|Length (km)||This section is 19 km of a total fault length of 78 km.|
|Average strike||N11°W (for section) versus N1°W (for whole fault)|
|Sense of movement||
Comments: (McCalpin, 1990 #4419)
Comments: Interpretations of the fault geometry vary. Some investigators document the fault as having a high angle (Mansfield, 1927 #4416; Williams and others, 1962 #4409; Armstrong and Cressman, 1963 #4417), and others maintain that it is listric and soles into the Meade thrust at depth (Evans, 1991 #4425). Coogan and Royse (1990 #7006) suggest that the fault dips 65 degrees at the surface and becomes flat at a depth of 5.8 km below sea level.
The character of this part of the fault is not well documented; however, McCalpin (1990 #4419; 1993 #796) suggests there are some scarps present. Only two possible short, northeast-striking faults cutting late Pleistocene or Holocene deposits have been observed north of Bennington (Reheis and others, 2009 #7004).
|Age of faulted surficial deposits|
|Most recent prehistoric deformation||
middle and late Quaternary (<750 ka)
Comments: Mason (1992 #463) provides this estimate for the timing of movement on the northern end of the eastern Bear Lake fault, the basis for this estimate is unknown. Reheis and others (2009 #7004) report that late Quaternary displacement has been minimal or zero.
Less than 0.2 mm/yr
Comments: Based on the lack of compelling evidence for late Quaternary movement, a low slip rate is inferred. Evans (1991 #4425) calculates long-term (10 m.y. and 17 m.y.) slip rates of 0.17 mm/yr and 0.1 mm/yr respectively, which are less than half of the long-term rates further south.
|Date and Compiler(s)||
Kathleen M. Haller, U.S. Geological Survey
Reed S. Lewis, Idaho Geological Survey
#4417 Armstrong, F.C., and Cressman, E.R., 1963, The Bannock thrust zone southeastern Idaho: U.S. Geological Survey Professional Paper 374-J, 22 p., 4 pls.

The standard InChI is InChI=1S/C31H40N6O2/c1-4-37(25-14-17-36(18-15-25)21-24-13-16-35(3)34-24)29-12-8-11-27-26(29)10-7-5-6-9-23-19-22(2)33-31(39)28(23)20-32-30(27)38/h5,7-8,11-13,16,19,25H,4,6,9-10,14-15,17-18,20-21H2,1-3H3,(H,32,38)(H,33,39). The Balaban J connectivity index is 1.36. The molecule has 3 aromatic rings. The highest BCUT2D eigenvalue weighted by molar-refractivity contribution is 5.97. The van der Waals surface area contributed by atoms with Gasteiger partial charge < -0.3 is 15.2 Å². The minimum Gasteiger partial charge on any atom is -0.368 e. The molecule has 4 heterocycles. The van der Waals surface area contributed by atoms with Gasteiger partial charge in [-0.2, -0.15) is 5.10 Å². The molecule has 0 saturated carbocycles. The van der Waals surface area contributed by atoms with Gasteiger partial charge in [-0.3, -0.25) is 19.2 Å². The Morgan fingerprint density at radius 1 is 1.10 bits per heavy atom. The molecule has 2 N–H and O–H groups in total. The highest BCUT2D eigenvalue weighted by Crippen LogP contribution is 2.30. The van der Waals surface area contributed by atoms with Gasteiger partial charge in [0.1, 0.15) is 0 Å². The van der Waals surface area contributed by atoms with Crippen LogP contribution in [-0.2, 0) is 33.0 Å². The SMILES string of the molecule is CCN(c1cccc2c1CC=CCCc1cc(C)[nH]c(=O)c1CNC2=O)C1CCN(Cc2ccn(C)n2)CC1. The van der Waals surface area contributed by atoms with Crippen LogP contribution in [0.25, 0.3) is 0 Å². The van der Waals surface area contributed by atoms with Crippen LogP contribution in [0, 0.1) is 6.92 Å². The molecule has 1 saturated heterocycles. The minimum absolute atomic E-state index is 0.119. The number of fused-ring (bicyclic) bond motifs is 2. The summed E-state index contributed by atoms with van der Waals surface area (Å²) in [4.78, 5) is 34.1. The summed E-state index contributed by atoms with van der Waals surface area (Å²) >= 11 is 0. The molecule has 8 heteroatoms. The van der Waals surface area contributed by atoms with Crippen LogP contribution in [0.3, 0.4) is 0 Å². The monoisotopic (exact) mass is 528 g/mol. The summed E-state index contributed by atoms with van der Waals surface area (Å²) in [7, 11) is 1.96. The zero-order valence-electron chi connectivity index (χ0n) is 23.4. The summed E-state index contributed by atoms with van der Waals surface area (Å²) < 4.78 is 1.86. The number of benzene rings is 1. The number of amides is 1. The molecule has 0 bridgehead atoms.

#7012 Colman, S.M., 2006, Acoustic stratigraphy of Bear Lake, Utah-ldahoLate Quaternary sedimentation patterns in a simple half-graben: Sedimentary Geology, v. 185, p. 113-125.
#7006 Coogan, J.C., and Royse, F., Jr., 1990, Overview of recent developments in thrust belt interpretation, in Roberts, S., ed., Geologic field tours of western Wyoming and parts of adjacent Idaho, Montana, and Utah: Geological Survey of Wyoming Public Information Circular, v. 29, p. 89-124.
#4425 Evans, J.P., 1991, Structural setting of seismicity in northern Utah: Utah Geological Survey Contract Report 91-15, 37 p.
#642 Hecker, S., 1993, Quaternary tectonics of Utah with emphasis on earthquake-hazard characterization: Utah Geological Survey Bulletin 127, 157 p., 6 pls., scale 1:500,000.
#6733 Lund, W.R., 2005, Consensus preferred recurrence interval and vertical slip rate estimates—Review of Utah paleoseismic-trenching data by the Utah Quaternary Fault Parameters Working Group: Utah Geological Survey Bulletin 134, compact disk.
#4416 Mansfield, G.R., 192, Geography, geology, and mineral resources of part of southeastern Idaho: U.S. Geological Survey Professional Paper 152, 453 p., 12 pls.
#463 Mason, D.B., 1992, Earthquake magnitude potential of active faults in the Intermountain seismic belt from surface parameter scaling: Salt Lake City, University of Utah, unpublished M.S. thesis, 110 p.
#4419 McCalpin, J., 1990, Latest Quaternary faulting in the northern Wasatch to Teton corridor (NWTC): Technical report to U.S. Geological Survey, under Contract 14-08-001-G1396, October 1990, 42 p.
#796 McCalpin, J.P., 1993, Neotectonics of the northeastern Basin and Range margin, western USA: Zeitschrift fuer Geomorphologie N. Folge, v. 94, p. 137-157.
#7004 Reheis, M.C., Laabs, B.J.C., and Kaufman, D.S., 2009, Geology and geomorphology of Bear Lake Valley and upper Bear River, Utah and Idaho, in Rosenbaum, J.G., and Kaufman D.S., eds., Paleoenvironments of Bear Lake, Utah and Idaho, and its catchment: Geological Society of America Special Paper 450, p. 15-48.
#4409 Williams, J.S., Willard, A.D., and Parker, V., 1962, Recent history of Bear Lake Valley, Utah-Idaho: American Journal of Science, v. 260, p. 24-36.
#320 Witkind, I.J., 1975, Preliminary map showing known and suspected active faults in Idaho: U.S. Geological Survey Open-File Report 75-278, 71 p. pamphlet, 1 sheet, scale 1:500,000.